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STUTTGART, Germany — The U.S. Africa Command on Monday declared itself to have initial operating capability and began bringing the military’s activities on the continent under its umbrella.

The announcement came on the day the command said it would, and just three days after Gen. William E. Ward was approved by the Senate to become AFRICOM’s first commander.

No formal ceremony took place to mark the moment, according to Vince Crawley, a spokesman at AFRICOM headquarters in Stuttgart. Instead, the command simply announced it would start taking over African-based programs from the European, Central and Pacific commands. Those joint commands, located in Stuttgart, Tampa and Honolulu, respectively, currently oversee programs on various parts of the continent, at least for now.

“The actual transfers of responsibility are expected to take place in a series of phases over the next 12 months,” Crawley said.

“I don’t know the timing of the handovers,” he added. “The schedules are being determined.”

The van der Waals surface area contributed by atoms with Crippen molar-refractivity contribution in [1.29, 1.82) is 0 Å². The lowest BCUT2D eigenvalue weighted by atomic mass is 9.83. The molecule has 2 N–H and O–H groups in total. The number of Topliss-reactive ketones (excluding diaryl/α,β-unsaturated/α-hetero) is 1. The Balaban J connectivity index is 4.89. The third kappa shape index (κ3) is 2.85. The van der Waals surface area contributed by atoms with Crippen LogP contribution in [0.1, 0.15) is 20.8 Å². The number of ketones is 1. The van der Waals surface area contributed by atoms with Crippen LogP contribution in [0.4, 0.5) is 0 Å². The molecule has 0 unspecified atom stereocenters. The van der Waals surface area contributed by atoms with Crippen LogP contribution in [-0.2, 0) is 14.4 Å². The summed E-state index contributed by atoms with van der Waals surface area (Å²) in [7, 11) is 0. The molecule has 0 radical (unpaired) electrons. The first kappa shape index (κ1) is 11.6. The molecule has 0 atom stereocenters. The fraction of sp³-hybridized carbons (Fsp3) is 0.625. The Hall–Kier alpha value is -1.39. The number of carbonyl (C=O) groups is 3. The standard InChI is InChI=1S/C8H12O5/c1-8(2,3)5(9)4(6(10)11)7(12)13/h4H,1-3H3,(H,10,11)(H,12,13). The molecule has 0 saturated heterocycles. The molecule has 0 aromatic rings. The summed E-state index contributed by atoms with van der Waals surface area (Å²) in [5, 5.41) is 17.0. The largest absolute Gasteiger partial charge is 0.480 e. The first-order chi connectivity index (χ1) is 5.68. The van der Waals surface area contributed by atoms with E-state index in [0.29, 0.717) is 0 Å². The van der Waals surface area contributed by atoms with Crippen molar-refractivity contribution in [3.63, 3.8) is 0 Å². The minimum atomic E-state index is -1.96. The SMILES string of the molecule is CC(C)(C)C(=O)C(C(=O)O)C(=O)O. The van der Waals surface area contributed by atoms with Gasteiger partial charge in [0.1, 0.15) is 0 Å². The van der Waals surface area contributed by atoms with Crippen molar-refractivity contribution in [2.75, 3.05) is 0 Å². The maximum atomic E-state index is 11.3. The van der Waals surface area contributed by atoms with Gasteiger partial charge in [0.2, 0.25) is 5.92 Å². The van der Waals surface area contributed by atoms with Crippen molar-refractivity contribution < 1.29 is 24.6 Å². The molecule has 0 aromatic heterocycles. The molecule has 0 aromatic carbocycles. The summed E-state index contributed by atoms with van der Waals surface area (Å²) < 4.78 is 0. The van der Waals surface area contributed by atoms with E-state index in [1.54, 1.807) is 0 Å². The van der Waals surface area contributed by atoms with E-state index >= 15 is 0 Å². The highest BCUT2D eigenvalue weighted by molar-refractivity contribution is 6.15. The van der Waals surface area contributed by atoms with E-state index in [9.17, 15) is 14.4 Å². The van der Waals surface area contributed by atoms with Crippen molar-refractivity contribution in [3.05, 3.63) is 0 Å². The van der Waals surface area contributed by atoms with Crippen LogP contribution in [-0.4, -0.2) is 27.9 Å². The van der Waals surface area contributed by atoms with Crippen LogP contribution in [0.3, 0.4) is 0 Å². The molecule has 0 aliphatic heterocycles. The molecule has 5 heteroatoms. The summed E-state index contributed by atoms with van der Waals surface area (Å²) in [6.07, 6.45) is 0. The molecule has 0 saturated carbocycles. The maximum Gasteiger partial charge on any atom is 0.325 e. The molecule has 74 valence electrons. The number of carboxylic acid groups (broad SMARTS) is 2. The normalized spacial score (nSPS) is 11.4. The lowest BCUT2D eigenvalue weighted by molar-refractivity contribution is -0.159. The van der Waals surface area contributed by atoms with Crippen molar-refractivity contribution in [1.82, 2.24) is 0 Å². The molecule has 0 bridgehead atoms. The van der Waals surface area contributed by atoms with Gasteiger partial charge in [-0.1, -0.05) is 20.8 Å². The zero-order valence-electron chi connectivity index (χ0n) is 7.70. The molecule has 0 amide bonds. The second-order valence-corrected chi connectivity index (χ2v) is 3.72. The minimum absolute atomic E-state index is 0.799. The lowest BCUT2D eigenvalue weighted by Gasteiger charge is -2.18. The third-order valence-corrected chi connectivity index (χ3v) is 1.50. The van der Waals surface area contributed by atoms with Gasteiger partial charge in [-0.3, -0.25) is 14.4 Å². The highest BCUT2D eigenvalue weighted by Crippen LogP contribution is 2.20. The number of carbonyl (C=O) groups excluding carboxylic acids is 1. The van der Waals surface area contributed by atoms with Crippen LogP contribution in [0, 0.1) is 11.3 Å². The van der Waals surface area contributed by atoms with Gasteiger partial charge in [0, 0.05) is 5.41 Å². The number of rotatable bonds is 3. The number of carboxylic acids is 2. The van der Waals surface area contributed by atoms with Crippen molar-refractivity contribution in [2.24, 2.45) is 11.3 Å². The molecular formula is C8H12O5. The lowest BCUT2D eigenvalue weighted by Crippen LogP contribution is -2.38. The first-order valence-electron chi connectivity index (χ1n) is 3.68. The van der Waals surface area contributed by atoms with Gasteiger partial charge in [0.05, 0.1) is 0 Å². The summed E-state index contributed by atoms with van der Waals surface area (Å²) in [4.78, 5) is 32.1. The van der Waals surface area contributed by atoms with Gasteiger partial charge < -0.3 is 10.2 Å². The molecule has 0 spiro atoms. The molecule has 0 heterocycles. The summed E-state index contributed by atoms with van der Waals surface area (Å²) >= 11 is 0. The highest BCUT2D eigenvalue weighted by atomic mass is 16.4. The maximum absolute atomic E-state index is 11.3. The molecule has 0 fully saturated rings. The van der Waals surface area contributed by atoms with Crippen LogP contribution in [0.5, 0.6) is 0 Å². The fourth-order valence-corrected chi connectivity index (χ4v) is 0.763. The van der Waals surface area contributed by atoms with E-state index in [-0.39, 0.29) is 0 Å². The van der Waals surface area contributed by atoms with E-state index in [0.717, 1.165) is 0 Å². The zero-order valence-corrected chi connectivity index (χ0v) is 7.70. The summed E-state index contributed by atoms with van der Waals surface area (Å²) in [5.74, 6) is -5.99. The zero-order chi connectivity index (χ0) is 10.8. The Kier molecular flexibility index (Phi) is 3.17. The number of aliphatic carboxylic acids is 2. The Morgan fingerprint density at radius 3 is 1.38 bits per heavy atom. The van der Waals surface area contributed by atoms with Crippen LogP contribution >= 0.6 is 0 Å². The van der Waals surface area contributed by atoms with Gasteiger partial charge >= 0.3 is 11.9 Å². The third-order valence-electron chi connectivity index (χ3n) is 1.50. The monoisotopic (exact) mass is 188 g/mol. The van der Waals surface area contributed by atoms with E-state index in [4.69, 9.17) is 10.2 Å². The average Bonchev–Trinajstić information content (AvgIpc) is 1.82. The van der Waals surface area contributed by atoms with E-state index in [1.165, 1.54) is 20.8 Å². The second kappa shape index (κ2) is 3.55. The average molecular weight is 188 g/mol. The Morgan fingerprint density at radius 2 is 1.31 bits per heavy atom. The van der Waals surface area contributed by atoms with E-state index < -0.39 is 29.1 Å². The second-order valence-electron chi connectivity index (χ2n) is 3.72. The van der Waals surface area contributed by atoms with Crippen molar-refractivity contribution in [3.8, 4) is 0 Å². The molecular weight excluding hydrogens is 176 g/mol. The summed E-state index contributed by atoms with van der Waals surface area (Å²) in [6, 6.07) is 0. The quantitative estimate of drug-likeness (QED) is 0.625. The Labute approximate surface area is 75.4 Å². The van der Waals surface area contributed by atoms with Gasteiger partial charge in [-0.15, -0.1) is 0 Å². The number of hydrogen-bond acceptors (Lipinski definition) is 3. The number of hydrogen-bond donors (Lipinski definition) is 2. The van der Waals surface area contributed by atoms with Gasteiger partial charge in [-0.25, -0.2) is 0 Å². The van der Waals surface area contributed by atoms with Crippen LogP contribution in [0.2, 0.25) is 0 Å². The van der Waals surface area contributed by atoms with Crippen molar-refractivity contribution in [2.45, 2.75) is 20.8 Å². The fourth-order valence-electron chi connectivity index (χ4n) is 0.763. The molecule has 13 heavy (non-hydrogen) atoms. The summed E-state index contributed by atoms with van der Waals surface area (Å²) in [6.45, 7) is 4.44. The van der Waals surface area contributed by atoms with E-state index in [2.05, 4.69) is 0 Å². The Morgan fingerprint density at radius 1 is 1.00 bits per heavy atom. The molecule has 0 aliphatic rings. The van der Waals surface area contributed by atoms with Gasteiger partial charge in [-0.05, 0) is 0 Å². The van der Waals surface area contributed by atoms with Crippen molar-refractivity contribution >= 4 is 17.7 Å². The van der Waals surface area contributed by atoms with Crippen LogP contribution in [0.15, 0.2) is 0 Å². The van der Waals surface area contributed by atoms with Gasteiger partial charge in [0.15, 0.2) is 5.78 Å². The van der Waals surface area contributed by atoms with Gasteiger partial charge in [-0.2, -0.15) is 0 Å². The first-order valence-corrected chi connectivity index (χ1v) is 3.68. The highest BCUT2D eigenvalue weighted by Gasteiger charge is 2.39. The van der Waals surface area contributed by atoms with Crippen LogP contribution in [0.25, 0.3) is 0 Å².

AFRICOM is scheduled to become fully operational on Oct. 1, 2008. The command, which is expected to number approximately 800 to 1,000 people, including servicemembers, civilians and contractors, has been forming in Stuttgart since February. The command is planning to assimilate State Department, U.S. Agency for International Development and other government agencies into itself.

Programs to eventually fall under AFRICOM’s control include the Djibouti-based Joint Task Force-Horn of Africa; the 6th Fleet’s Global Fleet Station, in which the USS Fort McHenry will operate out of the Gulf of Guinea for six months; and the annual Flintlock multination exercise in northern Africa.

Military training and periodic humanitarian missions would be performed by the command.

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